Alexander C. Perino
Clinical Assistant Professor, Medicine - Cardiovascular Medicine
BioAlexander C. Perino MD is a cardiac electrophysiologist, clinical informaticist, and cardiovascular researcher. In his clinical role, Dr. Perino treats patients with heart rhythm disorders at Stanford Health Care, performing catheter ablations and cardiac device implantations. In addition to complex ablation (e.g., atrial fibrillation and ventricular tachycardia ablation), Dr. Perino has expertise implanting leadless pacemakers, subcutaneous ICDs, and conduction system pacing leads (i.e., His bundle and left bundle branch area pacing leads). Dr. Perino is the medical informatics director for the Division of Cardiovascular Medicine at Stanford Health Care, providing informatics direction to improve 1) the quality and safety of cardiovascular care delivery and 2) patient and clinician experience derived from the electronic health record and related information and communication technologies. As a cardiovascular researcher, Dr. Perino uses large datasets to examine quality of care, outcomes, and risk prediction for heart rhythm disorders and cardiovascular disease.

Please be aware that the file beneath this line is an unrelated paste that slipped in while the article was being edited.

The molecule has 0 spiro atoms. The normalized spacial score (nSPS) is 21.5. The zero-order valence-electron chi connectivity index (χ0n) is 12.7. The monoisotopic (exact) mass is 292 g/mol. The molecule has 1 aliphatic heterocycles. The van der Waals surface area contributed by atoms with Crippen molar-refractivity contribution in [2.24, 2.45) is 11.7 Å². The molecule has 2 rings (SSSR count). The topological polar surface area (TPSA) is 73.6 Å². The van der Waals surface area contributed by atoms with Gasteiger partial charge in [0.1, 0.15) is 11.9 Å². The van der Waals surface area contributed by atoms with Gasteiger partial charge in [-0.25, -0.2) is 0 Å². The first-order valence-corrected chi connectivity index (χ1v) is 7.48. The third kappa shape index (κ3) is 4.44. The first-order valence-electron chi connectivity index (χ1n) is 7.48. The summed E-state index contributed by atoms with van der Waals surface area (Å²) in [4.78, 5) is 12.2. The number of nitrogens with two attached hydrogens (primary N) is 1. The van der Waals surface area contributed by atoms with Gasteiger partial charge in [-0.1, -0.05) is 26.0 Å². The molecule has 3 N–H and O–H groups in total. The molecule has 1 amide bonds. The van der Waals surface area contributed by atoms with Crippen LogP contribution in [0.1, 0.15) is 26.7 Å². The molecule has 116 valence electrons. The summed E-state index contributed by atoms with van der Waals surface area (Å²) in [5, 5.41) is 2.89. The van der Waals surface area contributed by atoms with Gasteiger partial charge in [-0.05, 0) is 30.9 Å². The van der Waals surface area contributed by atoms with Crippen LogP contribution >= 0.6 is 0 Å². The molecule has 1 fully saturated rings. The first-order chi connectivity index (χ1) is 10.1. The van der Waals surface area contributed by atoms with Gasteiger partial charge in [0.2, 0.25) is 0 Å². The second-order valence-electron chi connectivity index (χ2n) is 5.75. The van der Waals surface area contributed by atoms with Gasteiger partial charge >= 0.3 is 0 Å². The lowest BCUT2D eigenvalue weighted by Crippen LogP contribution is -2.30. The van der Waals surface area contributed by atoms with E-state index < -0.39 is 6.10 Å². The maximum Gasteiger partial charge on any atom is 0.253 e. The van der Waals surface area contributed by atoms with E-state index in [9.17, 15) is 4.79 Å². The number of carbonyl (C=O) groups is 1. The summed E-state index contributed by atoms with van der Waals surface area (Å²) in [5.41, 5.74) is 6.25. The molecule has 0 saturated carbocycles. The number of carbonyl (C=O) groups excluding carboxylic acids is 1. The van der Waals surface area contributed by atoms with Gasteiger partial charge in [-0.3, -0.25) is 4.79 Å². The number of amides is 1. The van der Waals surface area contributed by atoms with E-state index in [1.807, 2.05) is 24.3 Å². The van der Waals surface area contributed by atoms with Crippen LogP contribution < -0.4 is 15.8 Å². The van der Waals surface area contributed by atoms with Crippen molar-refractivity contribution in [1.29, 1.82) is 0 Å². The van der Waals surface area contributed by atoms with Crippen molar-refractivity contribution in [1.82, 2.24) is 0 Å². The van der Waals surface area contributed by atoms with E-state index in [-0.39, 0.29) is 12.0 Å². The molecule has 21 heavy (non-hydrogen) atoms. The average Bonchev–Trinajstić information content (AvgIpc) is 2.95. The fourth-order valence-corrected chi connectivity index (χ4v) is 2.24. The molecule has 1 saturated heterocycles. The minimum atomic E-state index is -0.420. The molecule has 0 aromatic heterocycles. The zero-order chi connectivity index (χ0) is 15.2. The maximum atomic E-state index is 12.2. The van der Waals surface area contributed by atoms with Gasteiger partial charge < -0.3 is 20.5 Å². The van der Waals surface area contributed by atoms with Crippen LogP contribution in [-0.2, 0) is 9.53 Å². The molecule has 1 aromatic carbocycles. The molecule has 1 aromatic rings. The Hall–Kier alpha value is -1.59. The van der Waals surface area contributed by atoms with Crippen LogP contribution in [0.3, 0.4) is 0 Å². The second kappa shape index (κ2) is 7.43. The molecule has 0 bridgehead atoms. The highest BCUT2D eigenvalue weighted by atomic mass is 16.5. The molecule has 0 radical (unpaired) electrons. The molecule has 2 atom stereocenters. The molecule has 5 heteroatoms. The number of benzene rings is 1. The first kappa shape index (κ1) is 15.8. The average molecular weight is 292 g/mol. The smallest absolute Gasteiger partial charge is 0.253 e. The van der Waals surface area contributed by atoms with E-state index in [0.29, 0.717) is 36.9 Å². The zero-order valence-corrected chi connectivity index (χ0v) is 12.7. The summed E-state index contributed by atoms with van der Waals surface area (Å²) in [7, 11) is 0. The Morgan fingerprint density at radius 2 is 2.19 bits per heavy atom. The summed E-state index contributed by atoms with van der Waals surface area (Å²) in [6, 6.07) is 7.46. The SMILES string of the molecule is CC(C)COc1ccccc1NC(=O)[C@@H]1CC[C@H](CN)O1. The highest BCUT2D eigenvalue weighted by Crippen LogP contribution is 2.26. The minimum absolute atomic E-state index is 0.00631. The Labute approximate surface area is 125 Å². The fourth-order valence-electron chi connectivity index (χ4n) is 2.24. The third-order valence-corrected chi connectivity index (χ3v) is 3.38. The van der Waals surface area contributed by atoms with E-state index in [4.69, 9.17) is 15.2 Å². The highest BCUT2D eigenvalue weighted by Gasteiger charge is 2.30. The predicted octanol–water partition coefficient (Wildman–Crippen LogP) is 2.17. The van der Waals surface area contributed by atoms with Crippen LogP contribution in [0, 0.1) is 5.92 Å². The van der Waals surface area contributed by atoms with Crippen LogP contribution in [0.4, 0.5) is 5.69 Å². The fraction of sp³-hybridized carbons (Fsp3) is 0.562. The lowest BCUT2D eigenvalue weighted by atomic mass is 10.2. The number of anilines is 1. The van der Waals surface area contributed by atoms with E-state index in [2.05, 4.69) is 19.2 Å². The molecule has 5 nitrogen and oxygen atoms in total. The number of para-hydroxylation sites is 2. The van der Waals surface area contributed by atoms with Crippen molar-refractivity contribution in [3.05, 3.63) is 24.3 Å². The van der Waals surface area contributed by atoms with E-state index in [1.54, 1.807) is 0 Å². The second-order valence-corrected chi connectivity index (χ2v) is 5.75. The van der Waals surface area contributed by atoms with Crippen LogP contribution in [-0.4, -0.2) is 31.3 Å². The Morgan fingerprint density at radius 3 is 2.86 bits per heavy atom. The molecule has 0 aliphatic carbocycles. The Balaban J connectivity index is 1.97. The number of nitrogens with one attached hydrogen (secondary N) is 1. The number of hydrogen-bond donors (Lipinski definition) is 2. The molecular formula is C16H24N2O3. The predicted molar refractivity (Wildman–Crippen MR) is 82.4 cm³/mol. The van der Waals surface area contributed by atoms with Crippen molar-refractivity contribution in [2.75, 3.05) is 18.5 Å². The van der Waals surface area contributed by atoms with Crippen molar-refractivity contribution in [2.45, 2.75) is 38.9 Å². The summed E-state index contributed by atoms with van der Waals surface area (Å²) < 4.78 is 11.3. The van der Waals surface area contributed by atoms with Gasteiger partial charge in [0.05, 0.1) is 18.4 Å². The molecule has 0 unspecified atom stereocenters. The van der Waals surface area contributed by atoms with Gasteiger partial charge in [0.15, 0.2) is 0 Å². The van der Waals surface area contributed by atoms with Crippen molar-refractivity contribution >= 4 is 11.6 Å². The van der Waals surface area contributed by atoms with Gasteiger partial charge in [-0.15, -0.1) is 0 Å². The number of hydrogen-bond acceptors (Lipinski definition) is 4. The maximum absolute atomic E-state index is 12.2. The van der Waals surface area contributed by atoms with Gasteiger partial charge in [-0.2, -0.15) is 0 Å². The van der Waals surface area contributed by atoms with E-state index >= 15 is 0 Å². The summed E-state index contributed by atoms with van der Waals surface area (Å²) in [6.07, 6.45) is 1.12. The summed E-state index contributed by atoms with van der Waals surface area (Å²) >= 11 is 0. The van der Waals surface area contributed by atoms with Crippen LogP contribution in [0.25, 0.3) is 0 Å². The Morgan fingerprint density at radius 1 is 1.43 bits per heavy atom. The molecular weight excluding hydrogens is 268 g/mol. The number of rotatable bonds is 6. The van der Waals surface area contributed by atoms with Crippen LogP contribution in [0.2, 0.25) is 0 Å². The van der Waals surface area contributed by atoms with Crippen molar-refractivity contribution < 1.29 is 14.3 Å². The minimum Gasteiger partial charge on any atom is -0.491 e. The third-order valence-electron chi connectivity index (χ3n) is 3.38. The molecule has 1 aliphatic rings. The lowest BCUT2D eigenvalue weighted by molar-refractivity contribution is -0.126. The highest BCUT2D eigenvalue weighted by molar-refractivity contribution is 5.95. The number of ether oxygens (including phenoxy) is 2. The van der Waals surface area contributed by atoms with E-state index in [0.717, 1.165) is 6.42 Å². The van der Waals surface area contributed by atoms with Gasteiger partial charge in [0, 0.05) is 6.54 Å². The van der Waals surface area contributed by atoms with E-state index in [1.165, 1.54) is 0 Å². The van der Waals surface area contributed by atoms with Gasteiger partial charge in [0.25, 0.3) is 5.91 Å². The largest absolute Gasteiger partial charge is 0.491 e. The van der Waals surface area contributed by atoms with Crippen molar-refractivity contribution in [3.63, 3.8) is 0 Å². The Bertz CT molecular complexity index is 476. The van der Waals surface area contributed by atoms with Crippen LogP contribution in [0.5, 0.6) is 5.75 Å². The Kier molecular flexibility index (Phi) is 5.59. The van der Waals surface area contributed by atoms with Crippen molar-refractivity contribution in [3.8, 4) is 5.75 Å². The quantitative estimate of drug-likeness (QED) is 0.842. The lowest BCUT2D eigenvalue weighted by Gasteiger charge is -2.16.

VJ Periyakoil, Geriatrics, Hospice & Palliative Medicine
Professor of Medicine (Primary Care and Population Health)
Current Research and Scholarly InterestsMy research focuses on the intersection of biological, psychosocial and cultural aspects of care of persons with chronic and serious illnesses including dementia.
Mark Perlroth, MD
Professor (Clinical) of Medicine, Emeritus
Current Research and Scholarly Interests1. Adult Congenital Heart Disease
2. Cardiac Transplantation
3. General Cardiology
Clinical Professor, Cardiothoracic Surgery
Current Research and Scholarly InterestsDr. Petrossian has expertise in complex pediatric and congenital cardiovascular surgical repairs. He has published several journal articles and book chapters with an emphasis on the extracardiac conduit Fontan operation.
Instructor, Pediatrics - Cardiology